Attonery-General: Climate Change Impacts People In Many Ways

Mr Sayed-Khaiyum said three villages in Fiji have been moved to different locations because of climate change.
27 Mar 2019 12:45
Attonery-General: Climate Change Impacts People In Many Ways
United Nations Trust Fund for Human Security (UNTFHS) and stakeholders meeting on Climate Change and Disaster Displacement workshop participants with Attorney-General Aiyaz Sayed-Khaiyum at the Holiday Inn Suva on March 26, 2019. Photo: Ronald Kumar

Climate Change impacts people in a tangible, direct and practical manner, says Attorney-General Aiyaz Sayed-Khaiyum.

He was speaking at the launch of the “Enhancing the Protection and Environment of Migrants and Communities Affected by Climate Change and Disasters in the Pacific Region Project” yesterday in Suva.

It is a three-year project relating to climate change and migration in the Pacific.

Mr Sayed-Khaiyum said three villages in Fiji have been moved to different locations because of climate change.

“We have to be able to deal with this issue head on. We have to be able to understand that it does create an external threat to countries, societies and in ways that people have lived with for generations,” Mr Sayed-Khaiyum said.

“The reality is, of course, not that easy. The reality is that it does pose a number of legal issues; it does pose a number of socio-economic issues.

“This is why I think this workshop is very important because there are a number of issues that come into play.

“All these issues need to be looked at.”

Mr Sayed-Khaiyum said there was no proper legal framework for people affected when finding refuge in other places in the region.

He added there was an urgent need to start developing proper rules and processes to deal with the situation.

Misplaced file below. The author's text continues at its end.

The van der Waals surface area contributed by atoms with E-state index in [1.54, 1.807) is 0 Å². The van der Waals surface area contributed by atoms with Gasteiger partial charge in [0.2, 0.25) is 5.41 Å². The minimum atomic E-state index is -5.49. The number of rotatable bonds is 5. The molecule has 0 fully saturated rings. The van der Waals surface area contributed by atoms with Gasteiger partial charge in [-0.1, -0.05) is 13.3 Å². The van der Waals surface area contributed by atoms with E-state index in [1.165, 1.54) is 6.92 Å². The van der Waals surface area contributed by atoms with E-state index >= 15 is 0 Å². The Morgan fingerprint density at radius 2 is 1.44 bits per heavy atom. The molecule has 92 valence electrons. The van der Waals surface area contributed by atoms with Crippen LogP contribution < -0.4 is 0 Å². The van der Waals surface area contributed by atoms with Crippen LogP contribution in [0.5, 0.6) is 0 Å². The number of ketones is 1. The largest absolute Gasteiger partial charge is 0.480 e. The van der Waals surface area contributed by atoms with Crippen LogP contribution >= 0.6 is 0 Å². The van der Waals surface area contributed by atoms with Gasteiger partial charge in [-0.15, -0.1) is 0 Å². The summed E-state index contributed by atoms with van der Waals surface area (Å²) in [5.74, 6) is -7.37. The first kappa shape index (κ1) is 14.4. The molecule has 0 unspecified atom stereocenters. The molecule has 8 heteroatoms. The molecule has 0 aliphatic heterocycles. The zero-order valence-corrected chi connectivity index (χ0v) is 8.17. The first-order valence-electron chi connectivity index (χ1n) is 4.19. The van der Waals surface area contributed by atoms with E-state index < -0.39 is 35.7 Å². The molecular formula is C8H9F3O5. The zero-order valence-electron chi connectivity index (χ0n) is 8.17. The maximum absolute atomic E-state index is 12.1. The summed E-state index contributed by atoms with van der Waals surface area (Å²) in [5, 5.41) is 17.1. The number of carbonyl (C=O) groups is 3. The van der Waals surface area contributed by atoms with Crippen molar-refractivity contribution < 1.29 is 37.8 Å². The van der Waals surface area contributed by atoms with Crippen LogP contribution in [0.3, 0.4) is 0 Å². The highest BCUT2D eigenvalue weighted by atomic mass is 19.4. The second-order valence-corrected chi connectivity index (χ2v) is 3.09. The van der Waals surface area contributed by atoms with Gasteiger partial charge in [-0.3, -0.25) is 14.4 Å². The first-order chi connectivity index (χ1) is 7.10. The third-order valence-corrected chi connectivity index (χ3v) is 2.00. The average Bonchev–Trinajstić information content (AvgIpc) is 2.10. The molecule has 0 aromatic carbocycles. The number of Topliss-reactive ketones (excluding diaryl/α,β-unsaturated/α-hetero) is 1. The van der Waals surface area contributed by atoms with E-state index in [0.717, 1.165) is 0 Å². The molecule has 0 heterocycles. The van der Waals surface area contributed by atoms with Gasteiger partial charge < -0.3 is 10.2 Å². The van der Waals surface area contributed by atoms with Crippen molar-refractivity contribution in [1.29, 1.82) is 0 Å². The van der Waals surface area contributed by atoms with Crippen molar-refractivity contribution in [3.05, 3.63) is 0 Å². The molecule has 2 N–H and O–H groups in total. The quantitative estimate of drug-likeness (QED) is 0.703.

UN Resident coordinator Donglin Li said the discussions on disaster management, climate change adaptation, and related migration issues was at the forefront of many national development strategies, regional policy frameworks, and sustainable development priorities.

“As part of the efforts by the UNCT (United Nations Country Team) in the Pacific, in alignment with the United Nations Pacific Strategy 2018-2022 that supports national development plans, this three-year regional project seeks to protect and empower communities adversely affected by climate change and disasters in the Pacific region, focusing specifically on climate change and disaster- related migration, displacement and planned relocation,” Mr Li said.

“The project will apply a human security framework to address the associated challenges of climate change and migration, looking at strengthening protection and empowerment of vulnerable communities by placing them at the centre.

It will support governments to develop appropriate policies, but also work to empower migrants and communities to adapt to climate change.”

The project is aimed for Fiji, Vanuatu, Tuvalu, Kiribati, and the Marshall Islands and will run from this year to 2021.

Edited by Susana Tuilau


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